Her parents pay 50p for breakfast daily and pound;22.75 a week for the after-school service.
Ms Bulgan, a secretary in the Victoria area of central London, says: "The children get continuity, because it's the same staff. It's a very good standard of care.
"Ayla has done dance, Spanish, extra maths. It's improved her social skills no end. She's confident and articulate and really ready for secondary school. It enables me to get to work and do my course at university a couple of nights a week, but the main thing is everything it gives Ayla."
Mrs Hassan says: "The aim is to empower the children and community."
It's the sort of language that can bring out the Victor Meldrew in us. But Ifeoma Udeaja, 38, knows just what it means.
Her daughter Gazie, 10, is a great fan of the Saturday morning classes. Her son, Okezie, 8, uses the school's autism service. After being a school meals supervisor and running the school toy library, she has now been able to return to work as a secretary in the City."As a mother, it feels wonderful to know that my kids are being looked after," she says. "I would have to give up work without it."
Paolo Ramella, 48, of Hackney, whose two sons, Tobi and Olmo, are pupils at the school, says the school childcare is indispensable. Without it, either he or his wife would have to give up work.
"We could not have the two of us in full-time jobs without it," he says.
"It gives us the flexibility to respond to our job pressures when we need to."
The school has 20 after-school activities, including tap-dancing, drama, musical instruments, judo, jazz, lessons in Turkish and Spanish, and soccer coaching run by Arsenal football club. It also has classes for adults, and the computer courses are especially popular.
Long before the Strauss gala waltzed into Hackney, the Empire and other music halls rang to a song that went, "With a ladder and some glasses, you could see the Hackney Marshes, if it wasn't for the houses in between."
One cannot help but wonder whether the view from Hackney to the brave new world isn't a similar illusion, a triumph of hope over deprivation. Still, such cynicism cannot be sustained for long in the presence of Mrs Hassan.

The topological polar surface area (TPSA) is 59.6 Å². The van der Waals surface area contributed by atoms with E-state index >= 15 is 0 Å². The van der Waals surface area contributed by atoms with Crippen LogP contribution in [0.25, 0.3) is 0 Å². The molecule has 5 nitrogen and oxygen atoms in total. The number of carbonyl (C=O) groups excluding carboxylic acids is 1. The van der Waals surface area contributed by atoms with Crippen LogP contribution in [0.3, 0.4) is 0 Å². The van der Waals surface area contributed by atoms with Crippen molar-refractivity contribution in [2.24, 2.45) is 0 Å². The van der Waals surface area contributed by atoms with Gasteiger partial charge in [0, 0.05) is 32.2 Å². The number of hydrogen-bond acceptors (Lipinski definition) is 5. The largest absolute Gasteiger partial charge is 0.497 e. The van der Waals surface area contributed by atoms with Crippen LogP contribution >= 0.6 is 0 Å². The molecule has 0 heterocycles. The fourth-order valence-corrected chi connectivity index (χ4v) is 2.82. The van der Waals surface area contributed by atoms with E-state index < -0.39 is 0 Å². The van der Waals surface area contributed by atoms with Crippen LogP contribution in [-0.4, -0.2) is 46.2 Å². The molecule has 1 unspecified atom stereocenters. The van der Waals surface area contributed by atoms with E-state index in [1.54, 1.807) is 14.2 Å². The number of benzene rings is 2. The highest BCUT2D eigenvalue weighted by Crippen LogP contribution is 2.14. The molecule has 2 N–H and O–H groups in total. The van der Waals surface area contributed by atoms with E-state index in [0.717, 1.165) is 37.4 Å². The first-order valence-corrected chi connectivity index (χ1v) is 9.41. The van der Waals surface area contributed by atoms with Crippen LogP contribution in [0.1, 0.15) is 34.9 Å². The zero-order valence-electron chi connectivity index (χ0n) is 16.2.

"The activities we do before and after school enrich the children, give them self-esteem," she says. "They really want to come to school, and that's fantastic - for them and their parents. They come up to me and tell me what they're going to do when they're older. And my satisfaction is knowing that with this kind of support they can actually go on and do it."
Welcome to the brave new world of community care and equality for all, whether they clean up in the City or just clean there. "I like coffee, I like tea, I like Rajit and Camilla in with me."
The minister arrives in time for "Oranges and lemons" (visit not open to the Press). The Tube never really made it to this part of east London, so it's a bus back into town, a tour through evolving Hackney.
A three-generation family climbs aboard: grandmother in sari, young mother in jeans and loose head-covering, baby in Gap. Bound for Hackney Village? But both women talk to the baby in Punjabi and, though this is the third generation, English is a second language for most children at Millfields.
It's a reality check after the PR-experience of watching Tony Blair on the telly, fixing himself some toast in the pound;90,000 school kitchen.
Wrap-around childcare may be a step forward for Hackney, and the phrase "Kelly hours" could have been coined by an estate agent just for the Village. But evolution takes a lot longer.